Hoping that Tramon Williams isn’t used on kick returns this year is Michael Rodney of Packer Update. “Is it really a good idea to expose one of your best corners – and an undersized one at that – to perhaps the most dangerous job in all of professional sports?” asks Rodney. “The list of players who have been injured doing that job for the Packers in recent years is quite lengthy (Allen Rossum, Najeh Davenport, Will Blackmon and Jordy Nelson come to mind immediately). So if a legitimate kick returner isn’t on the current roster, general manager Ted Thompson needs to go out and find one before the season opener at Philadelphia on Sept. 12.” The evidence he presents is compelling, but I don’t see the Packers going outside the organization to find a return man before the start of the season unless they have to give up little or nothing in return, such as the trade of a player who isn’t going to make the 53-man roster or the pickup of a final roster cutdown casualty on another team.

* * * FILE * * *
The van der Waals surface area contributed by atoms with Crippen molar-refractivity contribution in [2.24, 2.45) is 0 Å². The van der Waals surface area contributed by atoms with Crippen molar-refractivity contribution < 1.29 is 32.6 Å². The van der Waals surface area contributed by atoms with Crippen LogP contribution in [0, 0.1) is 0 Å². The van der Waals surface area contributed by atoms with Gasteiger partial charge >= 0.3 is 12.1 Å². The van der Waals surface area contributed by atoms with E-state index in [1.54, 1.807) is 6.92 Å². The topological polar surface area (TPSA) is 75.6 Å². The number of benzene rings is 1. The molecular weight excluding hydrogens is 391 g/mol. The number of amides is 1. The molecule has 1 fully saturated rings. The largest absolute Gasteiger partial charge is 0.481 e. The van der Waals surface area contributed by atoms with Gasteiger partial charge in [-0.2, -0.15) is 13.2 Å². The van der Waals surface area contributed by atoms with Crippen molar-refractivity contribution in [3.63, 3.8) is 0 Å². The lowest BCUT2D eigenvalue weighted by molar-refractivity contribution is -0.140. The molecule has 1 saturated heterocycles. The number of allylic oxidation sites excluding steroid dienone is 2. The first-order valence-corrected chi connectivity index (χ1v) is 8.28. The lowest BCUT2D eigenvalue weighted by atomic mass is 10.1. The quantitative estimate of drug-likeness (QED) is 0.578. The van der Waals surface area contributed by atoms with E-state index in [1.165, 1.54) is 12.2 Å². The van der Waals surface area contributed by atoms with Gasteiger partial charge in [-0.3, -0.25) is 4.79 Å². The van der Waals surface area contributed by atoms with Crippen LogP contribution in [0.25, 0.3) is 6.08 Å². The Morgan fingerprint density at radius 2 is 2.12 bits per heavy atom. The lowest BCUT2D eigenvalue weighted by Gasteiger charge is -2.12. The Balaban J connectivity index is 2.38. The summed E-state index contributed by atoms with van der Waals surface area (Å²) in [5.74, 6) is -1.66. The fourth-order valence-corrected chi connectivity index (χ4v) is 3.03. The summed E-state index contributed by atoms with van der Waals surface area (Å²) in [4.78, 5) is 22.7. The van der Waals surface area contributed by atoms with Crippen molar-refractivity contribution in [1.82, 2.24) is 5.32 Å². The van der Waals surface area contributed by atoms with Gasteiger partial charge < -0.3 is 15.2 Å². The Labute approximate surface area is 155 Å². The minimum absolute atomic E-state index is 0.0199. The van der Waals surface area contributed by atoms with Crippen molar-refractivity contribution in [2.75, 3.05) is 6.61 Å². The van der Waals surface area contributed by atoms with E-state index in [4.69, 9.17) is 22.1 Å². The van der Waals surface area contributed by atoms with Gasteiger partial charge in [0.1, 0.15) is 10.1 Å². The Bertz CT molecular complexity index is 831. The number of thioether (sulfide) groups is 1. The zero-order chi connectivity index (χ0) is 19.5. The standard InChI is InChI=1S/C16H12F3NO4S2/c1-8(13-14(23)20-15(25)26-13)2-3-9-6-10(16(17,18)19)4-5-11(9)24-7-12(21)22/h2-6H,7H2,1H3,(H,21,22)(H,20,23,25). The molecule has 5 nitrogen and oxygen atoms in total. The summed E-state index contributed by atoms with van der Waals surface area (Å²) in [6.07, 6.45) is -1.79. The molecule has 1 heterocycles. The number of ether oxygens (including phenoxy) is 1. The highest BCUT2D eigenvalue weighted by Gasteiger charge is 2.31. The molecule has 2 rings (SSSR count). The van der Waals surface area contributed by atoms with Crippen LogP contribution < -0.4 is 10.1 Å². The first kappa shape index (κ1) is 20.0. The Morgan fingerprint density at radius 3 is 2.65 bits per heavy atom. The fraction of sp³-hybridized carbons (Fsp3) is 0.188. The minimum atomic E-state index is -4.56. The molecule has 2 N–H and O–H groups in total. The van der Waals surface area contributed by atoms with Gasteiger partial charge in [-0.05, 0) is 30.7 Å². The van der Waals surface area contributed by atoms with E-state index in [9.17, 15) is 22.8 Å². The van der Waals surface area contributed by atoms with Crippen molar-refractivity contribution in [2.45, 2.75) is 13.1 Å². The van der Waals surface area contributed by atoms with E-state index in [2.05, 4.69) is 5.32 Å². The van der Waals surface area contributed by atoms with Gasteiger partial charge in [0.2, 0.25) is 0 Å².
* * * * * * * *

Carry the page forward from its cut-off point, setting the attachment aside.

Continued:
Jermichael Finley is held up as a prime example of teams being able to create mismatches and stretch the field by former Packer Matt Bowen of the National Football Post. “This is an issue from a defensive perspective when we use a player such as the Packers’ Finley (a special talent at the position),” writes Bowen. “Green Bay as an offense will use a wide variety of alignments—much like we see from New England—to position players in those favorable matchups. With Finley, the Packers can draw those situations inside and outside of the numbers–and they are tough to stop.” I don’t think he’ll get much of an argument from Packers fans.